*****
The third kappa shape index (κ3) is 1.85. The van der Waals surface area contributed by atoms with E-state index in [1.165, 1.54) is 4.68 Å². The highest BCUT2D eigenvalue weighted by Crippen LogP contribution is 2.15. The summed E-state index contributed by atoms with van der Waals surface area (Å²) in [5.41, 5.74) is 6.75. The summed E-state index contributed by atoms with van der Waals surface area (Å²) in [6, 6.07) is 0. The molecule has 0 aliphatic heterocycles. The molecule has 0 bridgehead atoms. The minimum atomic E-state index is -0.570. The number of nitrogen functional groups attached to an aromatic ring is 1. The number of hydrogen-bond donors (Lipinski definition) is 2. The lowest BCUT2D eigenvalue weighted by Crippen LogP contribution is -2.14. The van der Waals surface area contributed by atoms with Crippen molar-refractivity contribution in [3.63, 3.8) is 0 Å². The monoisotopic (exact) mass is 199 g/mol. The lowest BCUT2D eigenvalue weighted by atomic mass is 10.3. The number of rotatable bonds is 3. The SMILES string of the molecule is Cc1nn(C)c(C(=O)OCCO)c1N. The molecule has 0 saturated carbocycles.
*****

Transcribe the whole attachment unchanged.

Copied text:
The third kappa shape index (κ3) is 1.85. The van der Waals surface area contributed by atoms with E-state index in [1.165, 1.54) is 4.68 Å². The highest BCUT2D eigenvalue weighted by Crippen LogP contribution is 2.15. The summed E-state index contributed by atoms with van der Waals surface area (Å²) in [5.41, 5.74) is 6.75. The summed E-state index contributed by atoms with van der Waals surface area (Å²) in [6, 6.07) is 0. The molecule has 0 aliphatic heterocycles. The molecule has 0 bridgehead atoms. The minimum atomic E-state index is -0.570. The number of nitrogen functional groups attached to an aromatic ring is 1. The number of hydrogen-bond donors (Lipinski definition) is 2. The lowest BCUT2D eigenvalue weighted by Crippen LogP contribution is -2.14. The van der Waals surface area contributed by atoms with Crippen molar-refractivity contribution in [3.63, 3.8) is 0 Å². The monoisotopic (exact) mass is 199 g/mol. The lowest BCUT2D eigenvalue weighted by atomic mass is 10.3. The number of rotatable bonds is 3. The SMILES string of the molecule is Cc1nn(C)c(C(=O)OCCO)c1N. The molecule has 0 saturated carbocycles.